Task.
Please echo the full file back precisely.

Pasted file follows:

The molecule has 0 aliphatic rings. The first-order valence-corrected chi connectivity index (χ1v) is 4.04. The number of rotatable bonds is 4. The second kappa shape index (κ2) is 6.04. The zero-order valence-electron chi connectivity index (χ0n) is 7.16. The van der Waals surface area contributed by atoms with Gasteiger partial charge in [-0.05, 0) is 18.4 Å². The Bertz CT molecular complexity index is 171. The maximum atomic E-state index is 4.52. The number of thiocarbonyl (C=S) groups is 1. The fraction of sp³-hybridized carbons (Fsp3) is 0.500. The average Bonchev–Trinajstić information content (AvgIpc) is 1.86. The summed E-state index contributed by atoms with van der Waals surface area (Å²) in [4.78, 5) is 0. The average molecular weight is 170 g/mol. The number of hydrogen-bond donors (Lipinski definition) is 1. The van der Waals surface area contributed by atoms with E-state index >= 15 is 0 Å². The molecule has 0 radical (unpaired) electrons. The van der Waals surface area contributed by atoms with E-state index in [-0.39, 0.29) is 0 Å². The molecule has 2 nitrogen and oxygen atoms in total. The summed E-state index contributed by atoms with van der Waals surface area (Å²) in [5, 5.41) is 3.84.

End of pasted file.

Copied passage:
The molecule has 0 aliphatic rings. The first-order valence-corrected chi connectivity index (χ1v) is 4.04. The number of rotatable bonds is 4. The second kappa shape index (κ2) is 6.04. The zero-order valence-electron chi connectivity index (χ0n) is 7.16. The van der Waals surface area contributed by atoms with Gasteiger partial charge in [-0.05, 0) is 18.4 Å². The Bertz CT molecular complexity index is 171. The maximum atomic E-state index is 4.52. The number of thiocarbonyl (C=S) groups is 1. The fraction of sp³-hybridized carbons (Fsp3) is 0.500. The average Bonchev–Trinajstić information content (AvgIpc) is 1.86. The summed E-state index contributed by atoms with van der Waals surface area (Å²) in [4.78, 5) is 0. The average molecular weight is 170 g/mol. The number of hydrogen-bond donors (Lipinski definition) is 1. The van der Waals surface area contributed by atoms with E-state index >= 15 is 0 Å². The molecule has 0 radical (unpaired) electrons. The van der Waals surface area contributed by atoms with E-state index in [-0.39, 0.29) is 0 Å². The molecule has 2 nitrogen and oxygen atoms in total. The summed E-state index contributed by atoms with van der Waals surface area (Å²) in [5, 5.41) is 3.84.